So here we are. According to the constitution of the ELCA, the Lutheran confessions take priority over the constitution itself; here the churchwide secretary, who by one authoritative account has usurped the authority to interpret the constitution, stands in flat out contradiction of Article VII. But no one can tell who is really responsible for the decision-the secretary himself? An ecumenical ideologue empowered by churchwide authorities? An anonymous committee? Who is accountable? And who preserves the confessional priority when the officer who has taken authority over the constitution himself violates confessional precedence?
It gets worse. According to H. George Anderson, Articled VII can be interpreted two different ways, as a floor or a ceiling. But the church secretary having ruled, the word "regularly" can have only one meaning, and that directly contrary to the normal use of the word. And more, having been excluded from the processes and overpowered in assemblies, those of us who don't like it are told we can leave.
These are not the only examples of the way the ELCA has used power coercively. The sexuality statement, the imposition on the pensions board of abortion funding on demand, and the candidacy process are others. Again and again, authority is invested, accountability ducked. And we all know the next step along the way: once again, we are going to be told that biblical standards on sexuality are ambiguous, that consequently sexual behavior is really a personal question and that the church consequently has no alternative but to accept indiscriminate sexual self expression.
In fact, the rhetoric of inclusiveness-in ethical as well as ecumenical matters-turns out to conceal a knife, becoming as exclusive as any other ideology. And we're right back in an already too familiar position, watching the unfolding of a whole series of power plays.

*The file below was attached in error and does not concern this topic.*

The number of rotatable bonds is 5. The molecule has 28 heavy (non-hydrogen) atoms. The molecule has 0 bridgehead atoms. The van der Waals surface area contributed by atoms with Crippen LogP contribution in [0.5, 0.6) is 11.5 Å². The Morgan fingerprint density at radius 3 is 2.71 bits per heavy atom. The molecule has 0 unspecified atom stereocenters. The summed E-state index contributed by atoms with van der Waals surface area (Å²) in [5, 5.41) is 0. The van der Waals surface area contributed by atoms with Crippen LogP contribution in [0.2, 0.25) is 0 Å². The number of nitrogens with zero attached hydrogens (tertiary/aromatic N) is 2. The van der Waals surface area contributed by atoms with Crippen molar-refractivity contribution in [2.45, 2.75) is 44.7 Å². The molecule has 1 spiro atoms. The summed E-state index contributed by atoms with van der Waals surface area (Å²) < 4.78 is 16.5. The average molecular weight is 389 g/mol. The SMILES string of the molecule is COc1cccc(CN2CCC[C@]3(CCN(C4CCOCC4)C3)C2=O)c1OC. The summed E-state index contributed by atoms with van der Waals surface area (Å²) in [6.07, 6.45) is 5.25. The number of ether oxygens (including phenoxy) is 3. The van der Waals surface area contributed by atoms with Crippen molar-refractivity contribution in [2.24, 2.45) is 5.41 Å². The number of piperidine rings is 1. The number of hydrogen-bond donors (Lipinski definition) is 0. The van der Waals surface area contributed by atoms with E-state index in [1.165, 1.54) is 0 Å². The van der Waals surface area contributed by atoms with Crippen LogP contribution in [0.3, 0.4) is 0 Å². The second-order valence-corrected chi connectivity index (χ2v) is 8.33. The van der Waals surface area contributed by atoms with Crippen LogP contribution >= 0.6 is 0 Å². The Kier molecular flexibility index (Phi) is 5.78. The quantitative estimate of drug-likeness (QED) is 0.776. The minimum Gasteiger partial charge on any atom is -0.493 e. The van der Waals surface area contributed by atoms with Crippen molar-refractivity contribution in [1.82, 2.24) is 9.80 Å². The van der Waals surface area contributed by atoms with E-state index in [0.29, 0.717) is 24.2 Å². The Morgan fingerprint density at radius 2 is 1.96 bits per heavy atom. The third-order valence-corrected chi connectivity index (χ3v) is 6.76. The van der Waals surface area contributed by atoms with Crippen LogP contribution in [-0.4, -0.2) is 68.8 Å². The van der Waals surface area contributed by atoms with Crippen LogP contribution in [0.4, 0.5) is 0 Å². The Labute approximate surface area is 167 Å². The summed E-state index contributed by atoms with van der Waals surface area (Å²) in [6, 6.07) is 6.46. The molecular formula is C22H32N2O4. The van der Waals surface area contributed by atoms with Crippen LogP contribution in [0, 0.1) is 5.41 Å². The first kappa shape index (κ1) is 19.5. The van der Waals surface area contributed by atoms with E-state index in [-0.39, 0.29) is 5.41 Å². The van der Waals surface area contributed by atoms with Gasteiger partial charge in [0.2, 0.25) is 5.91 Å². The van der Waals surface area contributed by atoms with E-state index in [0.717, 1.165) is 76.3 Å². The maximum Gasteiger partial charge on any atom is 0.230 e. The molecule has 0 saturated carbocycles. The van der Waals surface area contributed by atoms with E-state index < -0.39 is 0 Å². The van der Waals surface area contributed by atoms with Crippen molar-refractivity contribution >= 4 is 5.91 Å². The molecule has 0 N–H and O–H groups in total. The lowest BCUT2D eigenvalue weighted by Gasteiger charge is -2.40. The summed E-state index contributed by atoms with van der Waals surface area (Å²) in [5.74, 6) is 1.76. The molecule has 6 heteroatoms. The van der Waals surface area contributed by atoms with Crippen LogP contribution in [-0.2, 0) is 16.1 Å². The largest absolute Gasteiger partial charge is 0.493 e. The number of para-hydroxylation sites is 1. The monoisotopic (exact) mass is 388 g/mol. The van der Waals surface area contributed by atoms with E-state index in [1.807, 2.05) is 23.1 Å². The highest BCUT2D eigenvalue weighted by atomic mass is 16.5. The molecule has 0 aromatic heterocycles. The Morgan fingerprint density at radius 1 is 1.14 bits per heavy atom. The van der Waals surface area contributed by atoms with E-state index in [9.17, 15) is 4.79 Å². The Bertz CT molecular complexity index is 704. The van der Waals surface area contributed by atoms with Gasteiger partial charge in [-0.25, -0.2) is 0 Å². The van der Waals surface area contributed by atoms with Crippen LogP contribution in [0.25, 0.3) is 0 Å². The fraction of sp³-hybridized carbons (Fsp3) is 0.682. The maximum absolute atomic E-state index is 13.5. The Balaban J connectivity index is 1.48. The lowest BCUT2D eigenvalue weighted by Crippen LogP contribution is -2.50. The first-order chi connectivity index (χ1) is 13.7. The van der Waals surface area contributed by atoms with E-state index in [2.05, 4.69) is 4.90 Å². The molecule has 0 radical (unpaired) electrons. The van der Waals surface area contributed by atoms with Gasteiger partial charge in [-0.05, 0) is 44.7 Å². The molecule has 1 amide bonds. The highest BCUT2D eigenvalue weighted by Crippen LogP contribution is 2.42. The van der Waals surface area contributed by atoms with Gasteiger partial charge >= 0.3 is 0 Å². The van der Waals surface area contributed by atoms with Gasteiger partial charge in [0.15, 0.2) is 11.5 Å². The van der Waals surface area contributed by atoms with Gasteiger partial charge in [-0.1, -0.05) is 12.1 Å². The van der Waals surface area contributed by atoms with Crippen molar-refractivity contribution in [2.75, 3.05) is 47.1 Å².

Thirdly, confessing in this context calls for a use of political power that rejects coercion, replacing it with critical cooperation for the sake of witness.
There is deep temptation, given the experience of the last couple of churchwide assemblies, to respond to the abuse of power in kind. This is supposed to be a merged church; in fact, to many of us it looks much more like a hostile takeover. For a whole variety of reasons, as a church we have yet to emerge out of our differences into common loyalties. So, especially on ecumenical issues, commitments to previous church body policies, regional prejudices and even ethnic stereotypes have been continuing factors. There have been winners and losers, the empowered and the subordinate. There is yet to be the kind of leadership that draws us all together in common confession.